Aging is part of life; the body tends to downshift as the decades gather. But chronic stress may speed up the process — and stress management might slow it down.
So say Elissa Epel, Ph.D., and colleagues from the University of California, San Francisco's psychiatry department.
Their review of the research on chronic stress and hormonal shifts linked to aging will be presented tomorrow at the American Psychological Association's 2006 convention in New Orleans.
Out Of Balance
Some hormonal changes are a normal part of aging. But the hormone profiles of elderly people vary greatly, note Epel and colleagues.
Chronic stress — the type that drags on, rather than being just a momentary crisis — can affect hormone levels and shift the body's delicate hormone balance, the researchers note.
"In this way, there may be synergistic effects of aging and chronic stress," Epel's team writes.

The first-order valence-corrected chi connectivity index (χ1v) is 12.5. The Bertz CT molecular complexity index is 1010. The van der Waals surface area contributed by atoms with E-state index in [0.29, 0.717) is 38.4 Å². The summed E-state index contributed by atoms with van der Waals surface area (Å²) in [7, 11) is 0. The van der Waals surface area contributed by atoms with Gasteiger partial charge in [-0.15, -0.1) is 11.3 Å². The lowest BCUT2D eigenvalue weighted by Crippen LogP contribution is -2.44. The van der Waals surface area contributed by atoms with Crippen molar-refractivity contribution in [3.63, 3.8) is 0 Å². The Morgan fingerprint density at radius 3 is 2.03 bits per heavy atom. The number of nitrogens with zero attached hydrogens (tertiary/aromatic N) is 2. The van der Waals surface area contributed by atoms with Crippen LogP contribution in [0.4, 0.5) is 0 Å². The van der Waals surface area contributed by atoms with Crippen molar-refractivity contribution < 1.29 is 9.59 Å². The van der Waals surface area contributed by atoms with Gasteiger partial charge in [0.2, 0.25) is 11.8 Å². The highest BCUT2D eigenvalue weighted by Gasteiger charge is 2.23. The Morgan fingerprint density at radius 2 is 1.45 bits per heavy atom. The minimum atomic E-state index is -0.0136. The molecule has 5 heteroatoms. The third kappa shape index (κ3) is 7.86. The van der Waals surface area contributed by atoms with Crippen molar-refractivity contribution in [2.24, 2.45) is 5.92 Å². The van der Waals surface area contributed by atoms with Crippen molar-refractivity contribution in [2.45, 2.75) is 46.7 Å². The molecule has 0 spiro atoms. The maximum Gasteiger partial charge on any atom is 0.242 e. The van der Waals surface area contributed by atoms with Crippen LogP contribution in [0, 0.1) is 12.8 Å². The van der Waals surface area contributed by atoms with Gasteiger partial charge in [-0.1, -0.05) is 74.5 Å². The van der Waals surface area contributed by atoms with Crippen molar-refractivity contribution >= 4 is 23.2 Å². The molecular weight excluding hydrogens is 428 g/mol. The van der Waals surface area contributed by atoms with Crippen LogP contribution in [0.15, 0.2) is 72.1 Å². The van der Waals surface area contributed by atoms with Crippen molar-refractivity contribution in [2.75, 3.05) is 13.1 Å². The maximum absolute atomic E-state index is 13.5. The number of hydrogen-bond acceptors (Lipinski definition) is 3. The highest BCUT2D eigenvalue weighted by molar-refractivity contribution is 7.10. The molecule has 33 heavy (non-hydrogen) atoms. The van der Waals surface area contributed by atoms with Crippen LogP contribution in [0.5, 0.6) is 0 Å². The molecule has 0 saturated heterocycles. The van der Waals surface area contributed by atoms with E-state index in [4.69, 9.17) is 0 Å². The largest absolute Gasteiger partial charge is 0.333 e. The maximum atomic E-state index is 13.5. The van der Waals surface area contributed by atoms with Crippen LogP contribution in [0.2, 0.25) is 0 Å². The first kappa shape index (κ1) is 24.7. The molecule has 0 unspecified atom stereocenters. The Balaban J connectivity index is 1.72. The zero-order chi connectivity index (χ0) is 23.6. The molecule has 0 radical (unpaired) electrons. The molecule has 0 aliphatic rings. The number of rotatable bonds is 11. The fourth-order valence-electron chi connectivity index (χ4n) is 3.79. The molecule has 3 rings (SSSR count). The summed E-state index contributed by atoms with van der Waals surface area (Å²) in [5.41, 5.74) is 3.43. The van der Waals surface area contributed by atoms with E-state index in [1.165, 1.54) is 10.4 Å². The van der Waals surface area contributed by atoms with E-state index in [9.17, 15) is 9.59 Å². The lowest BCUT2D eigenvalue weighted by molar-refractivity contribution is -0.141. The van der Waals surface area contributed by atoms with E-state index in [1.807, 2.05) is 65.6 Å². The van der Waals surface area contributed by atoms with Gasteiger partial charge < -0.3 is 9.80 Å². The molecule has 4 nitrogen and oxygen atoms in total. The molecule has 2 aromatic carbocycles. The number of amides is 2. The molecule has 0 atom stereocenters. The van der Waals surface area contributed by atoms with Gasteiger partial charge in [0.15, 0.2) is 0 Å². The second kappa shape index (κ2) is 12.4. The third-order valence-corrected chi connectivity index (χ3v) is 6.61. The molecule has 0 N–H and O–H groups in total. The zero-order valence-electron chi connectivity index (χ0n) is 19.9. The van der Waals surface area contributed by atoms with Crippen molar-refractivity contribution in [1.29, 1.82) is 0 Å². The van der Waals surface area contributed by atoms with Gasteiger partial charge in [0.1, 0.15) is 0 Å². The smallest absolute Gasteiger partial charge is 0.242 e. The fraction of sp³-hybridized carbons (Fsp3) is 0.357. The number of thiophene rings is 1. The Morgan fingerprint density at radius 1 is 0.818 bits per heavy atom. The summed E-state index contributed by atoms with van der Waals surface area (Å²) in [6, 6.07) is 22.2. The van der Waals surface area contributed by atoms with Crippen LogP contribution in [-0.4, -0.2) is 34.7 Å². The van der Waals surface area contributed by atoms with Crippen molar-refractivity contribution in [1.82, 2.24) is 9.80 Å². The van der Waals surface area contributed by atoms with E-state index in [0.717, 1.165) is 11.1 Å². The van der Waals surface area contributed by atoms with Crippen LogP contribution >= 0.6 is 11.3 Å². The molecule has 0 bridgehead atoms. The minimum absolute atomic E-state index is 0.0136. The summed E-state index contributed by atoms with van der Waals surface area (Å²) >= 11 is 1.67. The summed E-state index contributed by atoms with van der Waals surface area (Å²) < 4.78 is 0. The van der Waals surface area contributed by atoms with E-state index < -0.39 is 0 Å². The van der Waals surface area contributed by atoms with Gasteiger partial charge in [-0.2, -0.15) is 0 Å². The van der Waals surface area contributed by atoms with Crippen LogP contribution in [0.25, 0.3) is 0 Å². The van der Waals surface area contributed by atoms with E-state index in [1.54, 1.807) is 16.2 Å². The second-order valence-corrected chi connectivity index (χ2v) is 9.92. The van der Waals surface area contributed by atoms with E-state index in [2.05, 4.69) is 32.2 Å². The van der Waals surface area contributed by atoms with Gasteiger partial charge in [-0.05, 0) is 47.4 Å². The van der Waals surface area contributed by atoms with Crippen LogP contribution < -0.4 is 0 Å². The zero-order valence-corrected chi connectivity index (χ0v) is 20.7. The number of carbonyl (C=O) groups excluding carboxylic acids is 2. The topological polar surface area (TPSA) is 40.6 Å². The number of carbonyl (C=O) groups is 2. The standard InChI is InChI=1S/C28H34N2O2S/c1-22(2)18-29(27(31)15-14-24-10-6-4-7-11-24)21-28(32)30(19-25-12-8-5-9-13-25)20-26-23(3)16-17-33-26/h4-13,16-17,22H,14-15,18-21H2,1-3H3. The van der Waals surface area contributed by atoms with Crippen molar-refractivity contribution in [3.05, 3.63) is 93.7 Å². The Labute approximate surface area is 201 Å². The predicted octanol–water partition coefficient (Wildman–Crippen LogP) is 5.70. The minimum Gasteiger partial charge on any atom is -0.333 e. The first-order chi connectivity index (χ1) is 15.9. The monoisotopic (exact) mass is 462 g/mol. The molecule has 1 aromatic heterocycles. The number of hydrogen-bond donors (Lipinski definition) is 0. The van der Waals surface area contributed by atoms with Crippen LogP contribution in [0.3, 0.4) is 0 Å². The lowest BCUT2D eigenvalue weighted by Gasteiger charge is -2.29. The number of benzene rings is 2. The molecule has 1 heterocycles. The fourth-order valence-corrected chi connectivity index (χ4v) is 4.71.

Social isolation, financial stress, bereavement, and care-giving are among the stressors many older adults face, the researchers note.
But some people are less rattled by such stress than others.
"Although older people are exposed to more chronic stressors, they do not necessarily experience greater daily stress," the researchers write.
Older people may choose to take such stressors in stride. It's a skill people of all ages might want to learn, the researchers note.
A stress-free life probably isn't realistic. But stress management is.
Epel cites these stress-control techniques:
SOURCES:: American Psychological Association 2006 Convention, New Orleans, Aug. 10-13, 2006. News release, American Psychological Association.
By Miranda Hitti
Reviewed by Louise Chang, M.D.
© 2006, WebMD Inc. All rights reserved